New Hampshire State Building Code
The State of New Hampshire has adopted building codes which govern both residential and non-residential structures. The NH State Building Code uses the 2009 International Residential Code (IRC) and the 2009 International Building Code (IBC) as base standards for the State codes for residential and non-residential structures, respectively. There are other code standards which govern non-structural areas of design, all of which can be found at the State of NH Building Code website. SENH suggests you consult your local building official to determine if your project is subject to the requirements of the NH State Building Code, or if that community has code requirements that exceed the minimum requirements of the NH State Building Code.
The 2009 IBC references ASCE 7-05, “Minimum Design Loads for Buildings and Other Structures”, for snow loads in the state. The majority of NH requires case studies to determine ground snow loads in a specific community. Case studies have been performed for all cities, towns and unincorprated townships in the state, and are available in the publication “Ground Snow Loads for New Hampshire”, US Army Corps of Engineers, ERDC/CRREL TR-02-6, February, 2002. The NH State Building Code Amendments now permit use of this document for determining ground snow loads in the state. There is a link to this publication on this website. SENH reminds those not familiar with how snow loads are used in design, that the ground snow load is only the starting point for determining the snow loads actually applied to a structure.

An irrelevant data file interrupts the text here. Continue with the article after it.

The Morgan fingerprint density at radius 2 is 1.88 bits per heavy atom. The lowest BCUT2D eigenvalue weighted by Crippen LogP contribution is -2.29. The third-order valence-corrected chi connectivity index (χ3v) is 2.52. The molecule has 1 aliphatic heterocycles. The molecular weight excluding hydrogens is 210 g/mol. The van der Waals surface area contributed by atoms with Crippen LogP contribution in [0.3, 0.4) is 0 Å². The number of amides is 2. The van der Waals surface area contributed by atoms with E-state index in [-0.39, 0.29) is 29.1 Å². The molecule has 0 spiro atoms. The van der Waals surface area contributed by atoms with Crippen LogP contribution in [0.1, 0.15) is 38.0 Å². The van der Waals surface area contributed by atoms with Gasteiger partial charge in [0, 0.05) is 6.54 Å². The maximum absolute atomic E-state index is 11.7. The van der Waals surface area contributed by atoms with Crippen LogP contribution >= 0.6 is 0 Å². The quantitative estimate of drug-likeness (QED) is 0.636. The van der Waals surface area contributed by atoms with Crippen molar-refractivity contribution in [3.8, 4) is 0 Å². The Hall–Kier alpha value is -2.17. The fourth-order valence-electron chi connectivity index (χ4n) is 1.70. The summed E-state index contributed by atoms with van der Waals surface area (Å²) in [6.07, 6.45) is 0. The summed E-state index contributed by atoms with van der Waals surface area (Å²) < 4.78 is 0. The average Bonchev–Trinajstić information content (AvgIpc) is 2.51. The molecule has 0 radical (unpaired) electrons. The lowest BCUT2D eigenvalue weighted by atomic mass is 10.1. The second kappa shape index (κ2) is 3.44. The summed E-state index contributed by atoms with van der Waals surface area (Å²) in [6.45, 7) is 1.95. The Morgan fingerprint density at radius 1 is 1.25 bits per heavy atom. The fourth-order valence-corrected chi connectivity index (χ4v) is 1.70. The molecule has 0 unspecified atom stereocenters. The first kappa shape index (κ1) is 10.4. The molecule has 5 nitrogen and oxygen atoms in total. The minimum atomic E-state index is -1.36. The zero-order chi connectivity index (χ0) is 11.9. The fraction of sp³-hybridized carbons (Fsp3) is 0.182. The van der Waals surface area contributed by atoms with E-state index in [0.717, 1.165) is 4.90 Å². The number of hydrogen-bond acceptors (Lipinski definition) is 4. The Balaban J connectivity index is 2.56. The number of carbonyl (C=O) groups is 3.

Not every community in New Hampshire has building code enforcement officials. This does not relieve the owner or design professional from meeting the requirements of the NH State Building Code in those communities without code enforcement. Not every community in NH enforces the requirements in IBC 2009, Chapter 17, for special inspections of structures. SENH suggests specifying the use of certified fabricators as a means to reduce the potential amount of special inspections required on a given project.
If you have questions about building codes or snow loads in NH, you can send SENH an email here, and someone from SENH will respond to you when they have time.